Execution states are written as , where is the shared store and is a vector of threads. For simplicity, we assume each thread runs on its own core, with denoting the thread. The operational semantics are given in Figure 1. Since our focus is on the observable actions on shared memory at the architectural level, only the transitions relating to reading and writing from memory are shown, eliding transitions for instructions not involving the store. Since the bus enforces mutually exclusive access to the memory module, we adopt an interleaving view of execution. An obvious alternative approach would have been to consider synchronous transitions, labelled by vectors of actions, the components of which are contributed by each core. However, since certain cores may idle (e.g., for power efficiency reasons) and since we are not making any assumptions about clock synchronicity, that approach would not be appropriate.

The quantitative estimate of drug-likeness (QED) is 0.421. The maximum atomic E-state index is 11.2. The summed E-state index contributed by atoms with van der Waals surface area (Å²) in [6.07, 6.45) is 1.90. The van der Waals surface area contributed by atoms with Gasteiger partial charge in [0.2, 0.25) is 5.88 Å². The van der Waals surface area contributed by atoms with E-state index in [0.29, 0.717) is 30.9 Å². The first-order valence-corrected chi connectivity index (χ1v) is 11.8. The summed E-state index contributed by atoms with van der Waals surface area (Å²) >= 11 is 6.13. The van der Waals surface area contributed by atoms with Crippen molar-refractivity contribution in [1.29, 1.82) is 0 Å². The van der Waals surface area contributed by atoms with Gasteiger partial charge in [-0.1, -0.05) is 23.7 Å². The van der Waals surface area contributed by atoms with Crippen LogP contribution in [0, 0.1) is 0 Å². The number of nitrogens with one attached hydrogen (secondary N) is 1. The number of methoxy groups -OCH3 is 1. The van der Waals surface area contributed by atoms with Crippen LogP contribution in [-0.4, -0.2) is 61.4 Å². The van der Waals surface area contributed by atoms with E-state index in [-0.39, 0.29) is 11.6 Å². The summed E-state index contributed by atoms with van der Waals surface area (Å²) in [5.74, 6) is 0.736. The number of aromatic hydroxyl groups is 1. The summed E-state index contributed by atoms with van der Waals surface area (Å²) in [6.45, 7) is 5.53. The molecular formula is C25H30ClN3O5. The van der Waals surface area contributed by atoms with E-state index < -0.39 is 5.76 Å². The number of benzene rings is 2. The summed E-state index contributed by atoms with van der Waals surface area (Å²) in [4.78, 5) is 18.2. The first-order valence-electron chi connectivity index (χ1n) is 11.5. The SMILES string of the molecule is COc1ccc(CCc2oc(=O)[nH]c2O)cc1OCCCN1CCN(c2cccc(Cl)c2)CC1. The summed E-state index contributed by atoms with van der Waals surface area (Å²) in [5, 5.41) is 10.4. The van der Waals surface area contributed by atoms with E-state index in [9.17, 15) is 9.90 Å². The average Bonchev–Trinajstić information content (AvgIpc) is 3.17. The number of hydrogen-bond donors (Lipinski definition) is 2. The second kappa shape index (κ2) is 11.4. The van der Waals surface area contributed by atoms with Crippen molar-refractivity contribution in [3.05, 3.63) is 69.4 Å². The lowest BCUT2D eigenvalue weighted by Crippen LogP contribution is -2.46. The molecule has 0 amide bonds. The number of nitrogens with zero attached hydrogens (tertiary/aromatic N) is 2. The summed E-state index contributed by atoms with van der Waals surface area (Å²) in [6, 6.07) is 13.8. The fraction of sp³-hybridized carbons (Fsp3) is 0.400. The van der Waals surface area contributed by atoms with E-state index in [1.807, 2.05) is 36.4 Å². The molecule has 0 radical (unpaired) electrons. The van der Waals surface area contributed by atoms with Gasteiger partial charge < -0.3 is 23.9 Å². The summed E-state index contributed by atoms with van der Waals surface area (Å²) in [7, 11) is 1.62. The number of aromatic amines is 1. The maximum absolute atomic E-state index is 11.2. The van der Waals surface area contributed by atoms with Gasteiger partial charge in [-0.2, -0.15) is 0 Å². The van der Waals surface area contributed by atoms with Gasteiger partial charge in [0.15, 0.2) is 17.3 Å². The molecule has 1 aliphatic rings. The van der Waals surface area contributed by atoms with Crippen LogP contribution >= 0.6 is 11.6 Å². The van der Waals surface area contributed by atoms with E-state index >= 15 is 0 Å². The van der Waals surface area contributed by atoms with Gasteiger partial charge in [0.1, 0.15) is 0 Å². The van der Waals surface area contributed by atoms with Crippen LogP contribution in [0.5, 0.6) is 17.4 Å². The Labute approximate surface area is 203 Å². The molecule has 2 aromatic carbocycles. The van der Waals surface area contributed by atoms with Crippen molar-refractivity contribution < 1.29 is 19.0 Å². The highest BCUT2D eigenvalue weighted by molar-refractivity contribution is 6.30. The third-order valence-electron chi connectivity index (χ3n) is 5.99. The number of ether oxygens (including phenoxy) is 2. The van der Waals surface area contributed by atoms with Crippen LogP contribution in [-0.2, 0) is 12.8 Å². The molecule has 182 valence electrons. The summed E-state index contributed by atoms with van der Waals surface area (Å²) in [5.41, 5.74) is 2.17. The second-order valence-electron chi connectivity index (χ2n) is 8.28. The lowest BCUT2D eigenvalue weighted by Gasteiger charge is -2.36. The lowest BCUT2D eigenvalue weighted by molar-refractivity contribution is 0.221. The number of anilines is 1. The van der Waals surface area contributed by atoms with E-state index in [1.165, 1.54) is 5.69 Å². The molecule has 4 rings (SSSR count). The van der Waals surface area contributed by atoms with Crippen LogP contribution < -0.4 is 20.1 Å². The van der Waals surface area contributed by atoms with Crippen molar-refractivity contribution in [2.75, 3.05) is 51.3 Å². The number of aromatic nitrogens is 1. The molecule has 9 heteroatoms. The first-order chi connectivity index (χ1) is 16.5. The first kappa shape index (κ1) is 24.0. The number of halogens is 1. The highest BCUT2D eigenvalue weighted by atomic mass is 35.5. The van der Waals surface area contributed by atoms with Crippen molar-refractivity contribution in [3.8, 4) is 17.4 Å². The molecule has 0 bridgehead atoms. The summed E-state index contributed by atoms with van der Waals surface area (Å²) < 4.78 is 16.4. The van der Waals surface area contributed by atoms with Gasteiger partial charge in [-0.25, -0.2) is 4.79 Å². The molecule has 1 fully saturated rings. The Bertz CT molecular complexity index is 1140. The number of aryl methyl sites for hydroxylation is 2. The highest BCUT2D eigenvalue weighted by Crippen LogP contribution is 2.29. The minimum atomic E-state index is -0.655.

Figure 1: Specification semantics for read and write in the reference architecture

Transitions related to accessing the store are of the form , where is used to indicate that the transition is for thread (or core ), and denotes the action. The possible actions are: (the value is read from variable ) and (the value is written to the variable ), apart from the reductions (labelled ) not involving the store. When we do not care what value was read/written, we use and . We associate an approximate cost for accessing the store, with . For simplicity, we ascribe a uniform cost for -labelled transitions (typically )1

In a sequence of transitions , two concurrently enabled but conflicting transitions and are said to form a race (on variable ) if and and at least one is . Races make computational results dependent on scheduling decisions, and as a consequence programmers use synchronisation mechanisms such as locks, barriers, fences, etc. to avoid the occurrence of such data races.